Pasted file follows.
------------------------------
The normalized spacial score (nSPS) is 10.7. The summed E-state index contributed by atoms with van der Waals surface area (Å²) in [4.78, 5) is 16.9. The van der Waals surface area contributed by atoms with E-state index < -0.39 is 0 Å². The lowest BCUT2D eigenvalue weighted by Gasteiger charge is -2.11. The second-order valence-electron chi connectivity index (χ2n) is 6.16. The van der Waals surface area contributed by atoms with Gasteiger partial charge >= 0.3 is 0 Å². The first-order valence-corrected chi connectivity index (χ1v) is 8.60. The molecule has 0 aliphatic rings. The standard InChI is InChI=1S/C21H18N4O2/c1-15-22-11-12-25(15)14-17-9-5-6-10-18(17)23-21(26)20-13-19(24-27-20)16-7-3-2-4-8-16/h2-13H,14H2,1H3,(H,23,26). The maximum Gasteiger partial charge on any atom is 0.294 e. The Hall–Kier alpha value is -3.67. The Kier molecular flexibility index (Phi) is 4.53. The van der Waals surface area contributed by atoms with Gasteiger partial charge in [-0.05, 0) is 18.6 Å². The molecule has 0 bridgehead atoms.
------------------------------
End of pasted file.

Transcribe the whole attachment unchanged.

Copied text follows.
The normalized spacial score (nSPS) is 10.7. The summed E-state index contributed by atoms with van der Waals surface area (Å²) in [4.78, 5) is 16.9. The van der Waals surface area contributed by atoms with E-state index < -0.39 is 0 Å². The lowest BCUT2D eigenvalue weighted by Gasteiger charge is -2.11. The second-order valence-electron chi connectivity index (χ2n) is 6.16. The van der Waals surface area contributed by atoms with Gasteiger partial charge >= 0.3 is 0 Å². The first-order valence-corrected chi connectivity index (χ1v) is 8.60. The molecule has 0 aliphatic rings. The standard InChI is InChI=1S/C21H18N4O2/c1-15-22-11-12-25(15)14-17-9-5-6-10-18(17)23-21(26)20-13-19(24-27-20)16-7-3-2-4-8-16/h2-13H,14H2,1H3,(H,23,26). The maximum Gasteiger partial charge on any atom is 0.294 e. The Hall–Kier alpha value is -3.67. The Kier molecular flexibility index (Phi) is 4.53. The van der Waals surface area contributed by atoms with Gasteiger partial charge in [-0.05, 0) is 18.6 Å². The molecule has 0 bridgehead atoms.